The third blog post from our friend Swedish graduate Emilie Persson out in Ghana:
One of Kuapa Kokoo’s district depots is located in Assin Akonfudi. The depot is used to store a large quantity of cocoa in jute sacks, before it is being transported to the Tema harbour for export. The depot collects cocoa from around fifteen villages. At the depot the quality is checked by people from the ‘Quality and Control Division’, a branch of a governmental board (COCOBOD) that controls cocoa production in Ghana.
One day I was able to watch a quality control officer working at the depot. One of the first steps was to check the dryness in each of the four hundred bags. Each of the bags has been given a number that indicate the village of origin and can be traced. The dryness is checked with a metal instrument called aqua-boy. The next step is to take cocoa samples from four sides of each bag to make sure the cocoa in the bag is uniformly mixed in terms of colour and size. The officer then mixes all the sampled cocoa beans and takes a smaller sample that he manually cuts open and checks for mouldy beans or beans that have germinated or in some cases have not been fermented long enough which results in a special colour. Based on the results, the officer will reject or seal the cocoa and it will be take to the port on a large trailer. Another quality control officer then does the same procedure one more time at the Tema port.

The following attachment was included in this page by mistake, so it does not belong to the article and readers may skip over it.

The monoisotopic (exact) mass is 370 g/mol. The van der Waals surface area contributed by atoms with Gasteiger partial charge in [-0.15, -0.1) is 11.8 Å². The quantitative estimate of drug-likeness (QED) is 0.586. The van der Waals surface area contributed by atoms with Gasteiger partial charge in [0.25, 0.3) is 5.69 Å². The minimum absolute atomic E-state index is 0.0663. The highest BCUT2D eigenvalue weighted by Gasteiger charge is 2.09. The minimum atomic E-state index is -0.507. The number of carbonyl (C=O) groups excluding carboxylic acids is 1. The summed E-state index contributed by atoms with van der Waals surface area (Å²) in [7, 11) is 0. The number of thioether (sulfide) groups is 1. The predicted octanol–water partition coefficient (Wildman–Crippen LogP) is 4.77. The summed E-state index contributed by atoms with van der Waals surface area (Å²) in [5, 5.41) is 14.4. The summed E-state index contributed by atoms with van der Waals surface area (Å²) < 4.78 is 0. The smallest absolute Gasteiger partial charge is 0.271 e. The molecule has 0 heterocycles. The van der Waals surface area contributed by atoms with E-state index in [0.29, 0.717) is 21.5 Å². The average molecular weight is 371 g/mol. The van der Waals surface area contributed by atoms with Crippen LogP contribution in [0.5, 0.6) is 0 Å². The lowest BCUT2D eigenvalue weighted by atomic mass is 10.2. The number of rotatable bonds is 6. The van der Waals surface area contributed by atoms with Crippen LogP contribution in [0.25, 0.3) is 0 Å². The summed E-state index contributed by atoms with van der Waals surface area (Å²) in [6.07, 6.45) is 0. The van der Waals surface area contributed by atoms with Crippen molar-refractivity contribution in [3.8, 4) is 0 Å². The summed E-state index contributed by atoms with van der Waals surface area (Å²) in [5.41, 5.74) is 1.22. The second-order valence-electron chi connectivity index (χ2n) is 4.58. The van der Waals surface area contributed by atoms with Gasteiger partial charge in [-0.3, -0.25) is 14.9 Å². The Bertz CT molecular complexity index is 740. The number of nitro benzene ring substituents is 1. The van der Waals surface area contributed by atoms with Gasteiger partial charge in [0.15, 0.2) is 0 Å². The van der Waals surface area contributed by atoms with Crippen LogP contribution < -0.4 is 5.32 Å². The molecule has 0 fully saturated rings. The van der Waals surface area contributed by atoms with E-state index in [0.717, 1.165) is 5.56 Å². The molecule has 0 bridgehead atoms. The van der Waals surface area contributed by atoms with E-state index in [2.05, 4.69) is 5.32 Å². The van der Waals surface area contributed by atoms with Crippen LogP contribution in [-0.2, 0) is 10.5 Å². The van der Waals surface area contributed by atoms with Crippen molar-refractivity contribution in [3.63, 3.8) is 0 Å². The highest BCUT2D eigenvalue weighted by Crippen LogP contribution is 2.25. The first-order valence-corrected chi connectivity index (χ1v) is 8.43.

To produce good quality cocoa the farmers need to make sure that it is well fermented and well dried, two processed that demands at least two times six days. And because each bag of cocoa for Divine Chocolate can be traced back to the village of origin, the recorders are very particular about the cocoa they buy from the individual Kuapa farmer, which ensures that the cocoa in Divine is pa pa paa! – the best of the best!